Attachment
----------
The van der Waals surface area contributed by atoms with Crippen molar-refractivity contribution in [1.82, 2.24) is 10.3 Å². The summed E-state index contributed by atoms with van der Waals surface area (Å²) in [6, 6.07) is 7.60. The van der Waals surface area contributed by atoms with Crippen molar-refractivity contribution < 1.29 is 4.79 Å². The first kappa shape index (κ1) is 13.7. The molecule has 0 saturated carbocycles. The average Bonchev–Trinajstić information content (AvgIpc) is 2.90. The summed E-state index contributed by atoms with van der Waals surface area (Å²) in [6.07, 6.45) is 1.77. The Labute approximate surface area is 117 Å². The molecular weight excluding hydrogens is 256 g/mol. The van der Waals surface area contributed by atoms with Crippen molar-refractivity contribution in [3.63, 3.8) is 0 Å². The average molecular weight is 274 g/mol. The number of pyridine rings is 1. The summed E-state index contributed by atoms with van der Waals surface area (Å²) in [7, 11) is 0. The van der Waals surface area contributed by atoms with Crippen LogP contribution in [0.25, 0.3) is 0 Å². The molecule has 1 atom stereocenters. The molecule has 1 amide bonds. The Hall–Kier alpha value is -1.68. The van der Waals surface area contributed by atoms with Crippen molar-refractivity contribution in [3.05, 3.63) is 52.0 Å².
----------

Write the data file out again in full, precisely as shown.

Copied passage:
The van der Waals surface area contributed by atoms with Crippen molar-refractivity contribution in [1.82, 2.24) is 10.3 Å². The summed E-state index contributed by atoms with van der Waals surface area (Å²) in [6, 6.07) is 7.60. The van der Waals surface area contributed by atoms with Crippen molar-refractivity contribution < 1.29 is 4.79 Å². The first kappa shape index (κ1) is 13.7. The molecule has 0 saturated carbocycles. The average Bonchev–Trinajstić information content (AvgIpc) is 2.90. The summed E-state index contributed by atoms with van der Waals surface area (Å²) in [6.07, 6.45) is 1.77. The Labute approximate surface area is 117 Å². The molecular weight excluding hydrogens is 256 g/mol. The van der Waals surface area contributed by atoms with Crippen molar-refractivity contribution in [3.63, 3.8) is 0 Å². The average molecular weight is 274 g/mol. The number of pyridine rings is 1. The summed E-state index contributed by atoms with van der Waals surface area (Å²) in [7, 11) is 0. The van der Waals surface area contributed by atoms with Crippen LogP contribution in [0.25, 0.3) is 0 Å². The molecule has 1 atom stereocenters. The molecule has 1 amide bonds. The Hall–Kier alpha value is -1.68. The van der Waals surface area contributed by atoms with Crippen molar-refractivity contribution in [3.05, 3.63) is 52.0 Å².